Brexit: are you a meerkat or an ostrich?

10-Aug-2016



Brexit: are you a meerkat or an ostrich?


meerkat       ostrich


The chain of events that unfolded, often very rapidly, in the wake of the Brexit referendum on 23 June (yes, it was only seven weeks ago) has generated very challenging times for those entrusted with running charities. 

One of the essential roles for a charity’s board is to develop and keep under review a charity’s strategy, and then to keep the organisation on track.  It can however be extremely challenging to take a strategic perspective in the face of day-to-day operational pressures and in a climate of considerable uncertainty.  As a trustee, are you looking out to see what is on the horizon, or are you hiding your head in the sand? 

As was set out in our recently updated Guidance and Good Practice for Charity Trustees acting with care and involves:

  • making sure the charity is run properly
  • having a clear, up-to-date picture of how the charity is doing financially
  • understanding and assessing potential risks, and having procedures in place to reduce them

Although it is unlikely that a charity is immediately thrown into jeopardy by the referendum result, it is clear that in the medium to long term, the consequences of exiting the EU will be far-reaching.  There will be challenges (and of course opportunities) for charities.  A wise board will begin to examine these quickly to help get ahead of any risks that emerge.

The areas of change include:

  • political – policies and priorities are already shifting
  • economic – the fiscal impact and the knock-on effect on public and family finances will take some time to work out in full
  • legal – many of the parameters within which charities currently operate will change; we are however likely to have some warning about these as the specifics emerge
  • organisational – if you are an employer, you should consider any potential impact on staff and whether your policies and practices still apply
  • technological – OK, Brexit may not have had much direct impact on this, but why waste a good crisis? We now live in a digital world and more and more charities are adjusting their operations to take full advantage the possibilities here.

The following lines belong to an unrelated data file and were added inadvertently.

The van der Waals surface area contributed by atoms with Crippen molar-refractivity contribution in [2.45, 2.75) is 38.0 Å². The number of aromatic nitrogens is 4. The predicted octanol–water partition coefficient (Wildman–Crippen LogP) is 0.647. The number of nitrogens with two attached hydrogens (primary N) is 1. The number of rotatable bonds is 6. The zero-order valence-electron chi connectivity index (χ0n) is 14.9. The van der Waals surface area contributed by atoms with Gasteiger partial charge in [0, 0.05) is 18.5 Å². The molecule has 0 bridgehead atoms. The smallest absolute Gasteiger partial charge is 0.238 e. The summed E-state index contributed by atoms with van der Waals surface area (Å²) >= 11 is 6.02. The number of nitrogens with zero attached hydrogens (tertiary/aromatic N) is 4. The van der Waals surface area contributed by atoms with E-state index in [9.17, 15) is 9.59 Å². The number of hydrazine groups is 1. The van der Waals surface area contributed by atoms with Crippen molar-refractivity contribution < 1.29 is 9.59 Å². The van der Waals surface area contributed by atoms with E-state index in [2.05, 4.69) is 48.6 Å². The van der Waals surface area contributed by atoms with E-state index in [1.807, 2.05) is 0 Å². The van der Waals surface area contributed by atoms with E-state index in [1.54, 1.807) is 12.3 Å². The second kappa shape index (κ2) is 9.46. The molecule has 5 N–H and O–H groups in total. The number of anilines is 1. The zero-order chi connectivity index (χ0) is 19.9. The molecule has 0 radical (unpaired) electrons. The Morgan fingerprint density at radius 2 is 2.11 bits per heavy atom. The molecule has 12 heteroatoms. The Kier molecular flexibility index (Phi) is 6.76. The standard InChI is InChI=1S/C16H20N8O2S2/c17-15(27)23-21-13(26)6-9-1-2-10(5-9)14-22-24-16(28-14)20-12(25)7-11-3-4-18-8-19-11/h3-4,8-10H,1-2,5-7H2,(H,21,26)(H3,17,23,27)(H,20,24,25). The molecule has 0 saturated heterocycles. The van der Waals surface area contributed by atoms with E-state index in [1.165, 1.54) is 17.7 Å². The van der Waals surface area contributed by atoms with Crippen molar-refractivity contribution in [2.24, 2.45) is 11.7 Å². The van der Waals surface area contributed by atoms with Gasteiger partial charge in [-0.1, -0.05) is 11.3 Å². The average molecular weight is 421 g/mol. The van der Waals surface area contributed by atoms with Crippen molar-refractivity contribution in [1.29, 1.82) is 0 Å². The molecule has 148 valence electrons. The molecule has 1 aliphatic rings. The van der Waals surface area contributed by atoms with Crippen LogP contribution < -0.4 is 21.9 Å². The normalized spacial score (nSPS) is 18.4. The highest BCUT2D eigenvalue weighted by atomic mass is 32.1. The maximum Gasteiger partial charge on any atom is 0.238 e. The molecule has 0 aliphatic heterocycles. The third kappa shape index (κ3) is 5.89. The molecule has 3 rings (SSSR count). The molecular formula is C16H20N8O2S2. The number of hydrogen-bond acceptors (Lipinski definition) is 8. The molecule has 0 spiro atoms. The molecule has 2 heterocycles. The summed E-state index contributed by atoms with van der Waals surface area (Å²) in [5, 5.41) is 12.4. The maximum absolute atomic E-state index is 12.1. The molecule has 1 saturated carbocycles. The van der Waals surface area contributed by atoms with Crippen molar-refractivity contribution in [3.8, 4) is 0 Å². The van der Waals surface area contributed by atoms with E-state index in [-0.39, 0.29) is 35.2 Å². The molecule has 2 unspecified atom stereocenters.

In these uncertain times, you may wish to review your strategies to ensure that these are still ’fit for purpose’ and that your business plans remain achievable in light of the uncertainties.  Scenario planning might help you to gain perspective on critical issues facing your charity and could highlight the need to take strategic decisions about capital investments and budgeting, particularly in relation to reserves and contingencies.  Charity boards need to embody and transmit their vital mission – they also need to keep a watchful eye on the bottom line.

It may be wise to engage with your supporters, funders and beneficiaries so that your discussions and decisions are properly informed.  And you will certainly want to ensure that you seek appropriate expert advice and assistance if you consider that major changes are necessary. 

So I hope you agree that in the weeks and months ahead, you will better serve your fellow trustees, any staff you have, your beneficiaries and your communities as a meerkat rather than as an ostrich! 

 

David Robb

CEO, OSCR

Further guidance and assistance:

  • Brexit, what could it mean for the third sector? SCVO blog

https://scvo.org.uk/post/2016/07/06/brexit-what-could-it-mean-for-the-third-sector 

  • Brexit Briefing: what charities can do?  Directory for Social Change

https://www.dsc.org.uk/brexit-charities-can/

  • Charity governance, finance and resilience: 15 questions trustees should ask, CCEW
https://www.gov.uk/government/publications/charity-trustee-meetings-15-questions-you-should-ask/charity-trustee-meetings-15-questions-you-should-ask